Background: Addiction-focused mutual-help group participation is associated with better substance use disorder (SUD) treatment outcomes. However, little has been documented regarding which types of mutual-help organizations patients attend, what levels of participation may be beneficial, and which patients, in particular, are more or less likely to participate.
Furthermore, much of the evidence supporting the use of these organizations comes from studies examining participation and outcomes concurrently, raising doubts about cause–effect connections, and little is known about influences that may moderate the degree of any general benefit.
Method: Alcohol-dependent outpatients (N=227; 27% female; M age=42) enrolled in a randomized-controlled telephone case monitoring trial were assessed at treatment intake and at 1, 2, and 3 years post-discharge. Lagged-panel, hierarchical linear models tested whether mutual-help group participation in the first and second year following treatment predicted subsequent outcomes and whether these effects were moderated by gender, concurrent axis I diagnosis, religious preference, and prior mutual-help experience. Robust regression curve analysis was used to examine dose–response relationships between mutual-help and outcomes.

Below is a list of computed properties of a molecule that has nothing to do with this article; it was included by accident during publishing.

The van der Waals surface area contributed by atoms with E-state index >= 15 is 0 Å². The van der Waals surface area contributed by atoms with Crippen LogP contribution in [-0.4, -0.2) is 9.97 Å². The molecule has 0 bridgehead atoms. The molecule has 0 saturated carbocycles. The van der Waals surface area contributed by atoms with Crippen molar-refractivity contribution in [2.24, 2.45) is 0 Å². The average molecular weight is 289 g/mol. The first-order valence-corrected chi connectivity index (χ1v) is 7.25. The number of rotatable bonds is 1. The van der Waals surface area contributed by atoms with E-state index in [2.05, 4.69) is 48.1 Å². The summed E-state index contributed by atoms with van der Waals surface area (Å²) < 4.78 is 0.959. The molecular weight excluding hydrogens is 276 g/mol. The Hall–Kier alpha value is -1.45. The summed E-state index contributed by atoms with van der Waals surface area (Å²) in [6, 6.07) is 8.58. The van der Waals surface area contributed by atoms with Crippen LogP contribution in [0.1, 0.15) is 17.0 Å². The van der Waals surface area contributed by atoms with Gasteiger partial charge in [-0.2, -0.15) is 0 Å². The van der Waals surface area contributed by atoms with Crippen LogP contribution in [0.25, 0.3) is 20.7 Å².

Mutual-help participation was associated with both greater abstinence and fewer drinks per drinking day and this relationship was not found to be influenced by gender, Axis I diagnosis, religious preference, or prior mutual-help participation.
Mutual-help participants attended predominantly Alcoholics Anonymous and tended to be Caucasian, be more educated, have prior mutual-help experience, and have more severe alcohol involvement. Dose–response curve analyses suggested that even small amounts of participation may be helpful in increasing abstinence, whereas higher doses may be needed to reduce relapse intensity.
Conclusions: Use of mutual-help groups following intensive outpatient SUD treatment appears to be beneficial for many different types of patients and even modest levels of participation may be helpful.
Future emphasis should be placed on ways to engage individuals with these cost-effective resources over time and to gather and disseminate evidence regarding additional mutual-help organizations.
John F Kelly, Robert Stout, William Zywiak, Robert Schneider (2006). A 3-Year Study of Addiction Mutual-help Group Participation Following Intensive Outpatient Treatment. Alcoholism: Clinical and Experimental Research 30 (8), 1381–1392.
Alcohol treatment education – Brief Twelve Step Facilitation